Sadly, Japan's entertainment is far more risky than its power plugs, and for that, we have to declare them to be losers in this great battle. While it's highly laudable if someone copies the British power plug, copying the American system in the same way is just laughable. That's because we live in a world of double standards -- deal with it.

Score: 1 out of 10

Your bananas will be this shape, your cucumbers must be this long, your pints need to be litres and if you sell a pound of plums we'll come and rip your plums off. That's right, Europe is the place to go if you want to pass a law of some kind that annoys at least one of the constituent members. Generally it's either working-class British people getting in a flap about pints, or the French getting cross about some cheese legislation. When it comes to a new kind of plug though, we support such outrage because look at the bloody mess that is the Europlug.

Europlug is everything that's wrong with Europe. It's bland, featureless and the sockets don't look like happy smiling faces at all. These cables can only carry currents of up to 2.5A, but there have been suggestions that the UK would have to move over to this two-pinned, circular-socketed affair. What's the point? After all, if you want to use a European plug in a British socket, all you have to do is jam a paperclip into the Earth pin hole, and ram the plug into the live and neutral. The weedy Europlug is the whipping boy of plugs, and it will easily kowtow and happily slide into the great British power outlet. Will the proud British plug slip so easily into a European whore-socket? Will it 'eck.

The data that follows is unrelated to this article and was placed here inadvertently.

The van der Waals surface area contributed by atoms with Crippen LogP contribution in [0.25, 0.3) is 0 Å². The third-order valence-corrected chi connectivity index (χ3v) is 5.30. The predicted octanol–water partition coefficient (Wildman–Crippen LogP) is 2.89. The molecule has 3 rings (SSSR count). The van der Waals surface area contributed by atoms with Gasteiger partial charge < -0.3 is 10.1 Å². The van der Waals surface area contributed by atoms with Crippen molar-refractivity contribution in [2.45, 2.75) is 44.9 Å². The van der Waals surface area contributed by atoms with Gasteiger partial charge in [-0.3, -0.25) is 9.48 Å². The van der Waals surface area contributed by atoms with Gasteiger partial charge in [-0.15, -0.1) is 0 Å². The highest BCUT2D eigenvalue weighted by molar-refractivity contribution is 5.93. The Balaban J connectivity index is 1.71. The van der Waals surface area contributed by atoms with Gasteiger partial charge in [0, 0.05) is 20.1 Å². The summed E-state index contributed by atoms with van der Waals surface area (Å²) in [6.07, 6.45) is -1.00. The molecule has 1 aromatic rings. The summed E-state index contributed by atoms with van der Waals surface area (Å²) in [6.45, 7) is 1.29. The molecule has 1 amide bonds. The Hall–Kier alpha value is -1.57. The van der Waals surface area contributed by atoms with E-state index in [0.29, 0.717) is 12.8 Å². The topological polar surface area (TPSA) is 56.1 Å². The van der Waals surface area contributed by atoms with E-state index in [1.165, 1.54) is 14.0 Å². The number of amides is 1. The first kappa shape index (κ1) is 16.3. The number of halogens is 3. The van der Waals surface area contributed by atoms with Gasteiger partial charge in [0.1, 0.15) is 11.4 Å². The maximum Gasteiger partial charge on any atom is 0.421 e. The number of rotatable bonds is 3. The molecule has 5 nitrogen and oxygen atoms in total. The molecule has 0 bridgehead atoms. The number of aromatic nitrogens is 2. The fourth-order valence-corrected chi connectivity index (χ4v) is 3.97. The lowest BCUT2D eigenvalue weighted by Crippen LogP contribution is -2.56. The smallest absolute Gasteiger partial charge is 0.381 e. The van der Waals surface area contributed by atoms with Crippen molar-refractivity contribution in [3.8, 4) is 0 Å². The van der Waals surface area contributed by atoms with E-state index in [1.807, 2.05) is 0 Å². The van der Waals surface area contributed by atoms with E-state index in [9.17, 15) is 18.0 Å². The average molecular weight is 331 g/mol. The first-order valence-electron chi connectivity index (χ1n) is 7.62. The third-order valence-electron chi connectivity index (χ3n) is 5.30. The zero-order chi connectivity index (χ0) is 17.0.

Score: 0 out of infinity

Like so much of Australian culture, Aussie plugs take their cues from both the Great British plug socket and that useless slacker, the American power outlet. You can see the confusion in Australia over the origin of its culture. On the one hand they drive cars that are largely American in their hoggish sensibilities. On the other, they drive on the left and have a legal system based on English common law. They also make use of our Queen.

But because the men and women of Australia are real men and women, they also have 240V mains supplies. They need this to power their sheep-shearing equipment, so it's hardly a surprise they didn't consider that laughable 110V system of our friends in the US.

It's hard for us to hate the Australian system too much. It's a three-pronged affair, they generally have switches on the wall socket for extra awesomeness and, most important of all, their sockets look like surprised faces. Surprised faces are almost as awesome as happy ones -- extra points to the upside-down folk here. But not many.

Score: 2 out of 10

To be honest, given the brilliant Italian attitude to pastimes such as smoking, drinking delicious coffee and driving, we fully expected the Italians to just have some stripped wires hanging out of the wall and for equipment to be connected with a spot of twisting and maybe a touch of sticky tape.